This false-colour composite image from the Kompsat-2 satellite shows part of the Qarhan Salt Lake on the Tibetan Plateau in China.
There are multiple salt lakes across this region, but Qarhan’s 5850 sq km make it the largest. It holds an estimated 60 billion tonnes of salt, and is also a major production base for potassium and magnesium.
In this image, we can see division of the salt evaporation ponds. While the false colour makes them appear blue, salt ponds naturally range in colour depending on their algal concentration and salinity.
The nearest city, Golmud, sits about 50 km to the southwest (not pictured).
This image was acquired on 4 December 2008 by the Korea Aerospace Research Institute’s Kompsat-2.
ESA supports Kompsat as a Third Party Mission, meaning it uses its ground infrastructure and expertise to acquire, process and distribute data to users.
Melbourne seen from the International Space Station at night reveals its young history. Unlike the winding streets of older cities, Melbourne’s streetlights follow a more planned grid system. Established in 1835 around the natural bay of Port Phillip, Melbourne is the capital of the state of Victoria in Australia.
The Nepean highway going south to Frankston circles the bay but stops at the Bass Strait. To the left is Geelong, 75 km south-west of Melbourne. The brightly-lit Point Henry is visible as a yellow triangle reaching out into Corio Bay.
This image was taken by an astronaut on the International Space Station with Nightpod in 2012. The Nightpod camera-stand tracks the movement of Earth passing under the Station at 28 800 km/h, keeping any target fixed in the middle of the viewfinder. Standard cameras fixed to Nightpod can use longer exposure times so that astronauts can take sharper pictures of cities at night.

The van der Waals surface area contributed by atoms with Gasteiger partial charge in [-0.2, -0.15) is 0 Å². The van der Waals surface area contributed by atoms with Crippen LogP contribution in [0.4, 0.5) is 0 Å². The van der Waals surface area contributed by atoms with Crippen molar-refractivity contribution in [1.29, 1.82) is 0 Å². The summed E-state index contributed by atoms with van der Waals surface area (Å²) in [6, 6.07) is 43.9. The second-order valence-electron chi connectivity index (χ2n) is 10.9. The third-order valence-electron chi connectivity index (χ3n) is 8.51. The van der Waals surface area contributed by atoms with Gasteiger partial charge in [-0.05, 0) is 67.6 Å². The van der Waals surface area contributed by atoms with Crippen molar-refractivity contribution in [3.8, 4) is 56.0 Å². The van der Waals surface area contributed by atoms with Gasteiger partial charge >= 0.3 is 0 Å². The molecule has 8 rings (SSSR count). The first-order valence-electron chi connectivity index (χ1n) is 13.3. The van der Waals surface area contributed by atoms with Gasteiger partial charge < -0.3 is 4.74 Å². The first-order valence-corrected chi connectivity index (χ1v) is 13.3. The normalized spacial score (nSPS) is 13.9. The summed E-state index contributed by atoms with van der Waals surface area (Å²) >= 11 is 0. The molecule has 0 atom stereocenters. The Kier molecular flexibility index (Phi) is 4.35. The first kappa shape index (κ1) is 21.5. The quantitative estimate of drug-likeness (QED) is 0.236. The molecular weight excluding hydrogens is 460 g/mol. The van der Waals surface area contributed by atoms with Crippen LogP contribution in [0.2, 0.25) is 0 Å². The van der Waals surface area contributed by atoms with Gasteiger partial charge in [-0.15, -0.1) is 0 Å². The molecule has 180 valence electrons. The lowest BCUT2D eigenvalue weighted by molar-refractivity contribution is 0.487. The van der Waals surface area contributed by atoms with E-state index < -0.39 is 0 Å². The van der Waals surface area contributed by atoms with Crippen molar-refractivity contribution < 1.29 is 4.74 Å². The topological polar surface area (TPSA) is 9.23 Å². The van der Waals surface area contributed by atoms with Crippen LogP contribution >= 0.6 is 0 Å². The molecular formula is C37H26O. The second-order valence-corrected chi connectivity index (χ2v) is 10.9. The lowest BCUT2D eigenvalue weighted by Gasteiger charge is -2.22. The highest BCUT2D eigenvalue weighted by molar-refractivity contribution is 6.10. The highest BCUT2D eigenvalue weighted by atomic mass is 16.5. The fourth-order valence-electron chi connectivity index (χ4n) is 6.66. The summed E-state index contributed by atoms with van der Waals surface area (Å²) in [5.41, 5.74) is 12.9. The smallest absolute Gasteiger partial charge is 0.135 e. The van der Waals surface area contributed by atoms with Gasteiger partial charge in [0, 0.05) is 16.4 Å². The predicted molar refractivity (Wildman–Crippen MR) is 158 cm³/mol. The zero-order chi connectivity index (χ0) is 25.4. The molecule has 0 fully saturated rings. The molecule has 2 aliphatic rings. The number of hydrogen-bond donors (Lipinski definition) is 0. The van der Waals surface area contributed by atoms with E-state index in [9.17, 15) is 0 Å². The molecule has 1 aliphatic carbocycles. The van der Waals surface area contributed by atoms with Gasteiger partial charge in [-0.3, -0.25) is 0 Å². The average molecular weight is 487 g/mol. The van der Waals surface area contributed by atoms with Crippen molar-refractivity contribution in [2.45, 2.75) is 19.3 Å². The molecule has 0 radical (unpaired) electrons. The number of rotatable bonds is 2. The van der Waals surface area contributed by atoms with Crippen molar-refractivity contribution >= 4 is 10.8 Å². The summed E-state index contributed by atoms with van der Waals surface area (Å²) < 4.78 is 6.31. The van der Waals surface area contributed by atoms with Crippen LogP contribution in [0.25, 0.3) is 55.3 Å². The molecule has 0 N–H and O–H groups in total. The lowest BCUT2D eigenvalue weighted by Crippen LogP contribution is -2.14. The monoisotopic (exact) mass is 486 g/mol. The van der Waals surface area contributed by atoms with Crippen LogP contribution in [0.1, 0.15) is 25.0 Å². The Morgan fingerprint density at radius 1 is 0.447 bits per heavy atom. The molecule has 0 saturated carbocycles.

This image from Hubble’s Wide Field and Planetary Camera 2 (WFPC2) is likely the best of ancient and brilliant quasar 3C 273, which resides in a giant elliptical galaxy in the constellation of Virgo (The Virgin). Its light has taken some 2.5 billion years to reach us. Despite this great distance, it is still one of the closest quasars to our home. It was the first quasar ever to be identified, and was discovered in the early 1960s by astronomer Allan Sandage.
The term quasar is an abbreviation of the phrase “quasi-stellar radio source”, as they appear to be star-like on the sky. In fact, quasars are the intensely powerful centres of distant, active galaxies, powered by a huge disc of particles surrounding a supermassive black hole. As material from this disc falls inwards, some quasars — including 3C 273 — have been observed to fire off super-fast jets into the surrounding space. In this picture, one of these jets appears as a cloudy streak, measuring some 200 000 light-years in length.
Quasars are capable of emitting hundreds or even thousands of times the entire energy output of our galaxy, making them some of the most luminous and energetic objects in the entire Universe. Of these very bright objects, 3C 273 is the brightest in our skies. If it was located 30 light-years from our own planet — roughly seven times the distance between Earth and Proxima Centauri, the nearest star to us after the Sun — it would still appear as bright as the Sun in the sky.
WFPC2 was installed on Hubble during shuttle mission STS-61. It is the size of a small piano and was capable of seeing images in the visible, near-ultraviolet, and near-infrared parts of the spectrum.
Swarm satellite assembly mated to the Breeze Upper Stage sealed inside the Rockot fairing, which forms the Upper Composite, at the Plesetsk Cosmodrome in Russia, 16 November, 2013.
The Upper Composite, which holds the Swarm assembly satellite, was transferred to the launch pad by train on 18 November, 2013.
ESA’s Swarm mission is ready for launch on a Russian Rockot on 22 November at 12:02 GMT (13:02 CET), from the Plesetsk cosmodrome. The three-satellite Swarm mission aims to unravel one of the most mysterious aspects of our planet: the magnetic field.
Swarm is ESA’s fourth Earth Explorer mission, following GOCE, SMOS and CryoSat.
Swarm liftoff on a Rockot launcher from the Plesetsk cosmodrome in northern Russia at 12:02 GMT (13:02 CET) on 22 November 2013.
Week in Images
18-22 November 2013